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Mutations can occur randomly during DNA replication. The chance of a mutation occurring is increased by exposure to certain chemicals and radiations- these are known as mutagens. If a mutation results in cancer, the mutagens responsible are known as carcinogens.
Examples of mutations include addition, deletion and substitution of nucleotide bases. The majority of mutations are not harmful or fatal. Most mutations are neutral, a small number are harmful and a small number give a new characteristic that gives the organism a selective advantage.
If the mutation occurs in a gene, it can alter the amino acid sequence coded. Modifying the amino acid sequence of a polypeptide chain can have various consequences including modifying protein structure. Hydrogen, ionic and disulphide bonds hold the tertiary and quaternary structures of proteins together. Amino acid changes can disrupt these bonds- or even create new bonds. This can transform the structure of a protein. Structural modifications of a protein can change the shape of its active site, change its function, or stop it functioning.
If the mutation occurs within a non-coding gene promoter region, it can result in increased or decreased levels of protein expression. These mutations can influence the frequency of transcription by altering the affinity of RNA polymerase for the sequence.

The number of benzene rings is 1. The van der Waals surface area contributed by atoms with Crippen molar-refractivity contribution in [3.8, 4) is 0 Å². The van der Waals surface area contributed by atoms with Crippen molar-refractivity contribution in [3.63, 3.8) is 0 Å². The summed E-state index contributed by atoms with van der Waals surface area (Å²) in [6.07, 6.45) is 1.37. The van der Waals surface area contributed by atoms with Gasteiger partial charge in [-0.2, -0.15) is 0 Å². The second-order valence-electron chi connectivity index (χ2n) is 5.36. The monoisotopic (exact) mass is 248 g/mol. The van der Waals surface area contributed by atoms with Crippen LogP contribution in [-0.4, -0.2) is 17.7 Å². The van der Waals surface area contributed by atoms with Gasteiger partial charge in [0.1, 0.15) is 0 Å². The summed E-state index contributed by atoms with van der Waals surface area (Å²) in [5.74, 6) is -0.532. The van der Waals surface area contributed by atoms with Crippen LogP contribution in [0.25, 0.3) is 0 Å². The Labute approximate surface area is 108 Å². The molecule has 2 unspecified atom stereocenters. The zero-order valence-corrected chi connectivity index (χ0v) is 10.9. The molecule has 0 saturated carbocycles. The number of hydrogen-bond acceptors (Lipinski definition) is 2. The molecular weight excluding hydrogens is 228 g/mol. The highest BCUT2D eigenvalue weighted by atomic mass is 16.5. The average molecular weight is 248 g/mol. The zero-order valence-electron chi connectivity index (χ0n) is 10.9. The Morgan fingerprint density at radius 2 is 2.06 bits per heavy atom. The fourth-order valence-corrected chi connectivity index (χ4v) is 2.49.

Individuals can also be missing a chromosome or have an extra one. Down’s syndrome is caused in humans by the presence of an extra copy of chromosome 21.
Down syndrome human karyotype 47, XY, +21
Unlike cystic fibrosis, Huntington’s Disease is dominant, that is, it can be inherited if just one parent has this gene.
Huntington's family tree (affected people in blue)
The diagram shows what can happen if one parent has the HD gene (and therefore has Huntington’s disease) and the other parent does not. In this diagram the presence of the disease is shown by a capital H. In Huntington’s the symptoms do not show until the sufferer is 35-40 years of age, by which time the faulty gene may have been passed on to children and even grandchildren.
Continuing genetic research has meant development of tests for some genetic diseases both in utero and after birth and treatments such as gene therapy.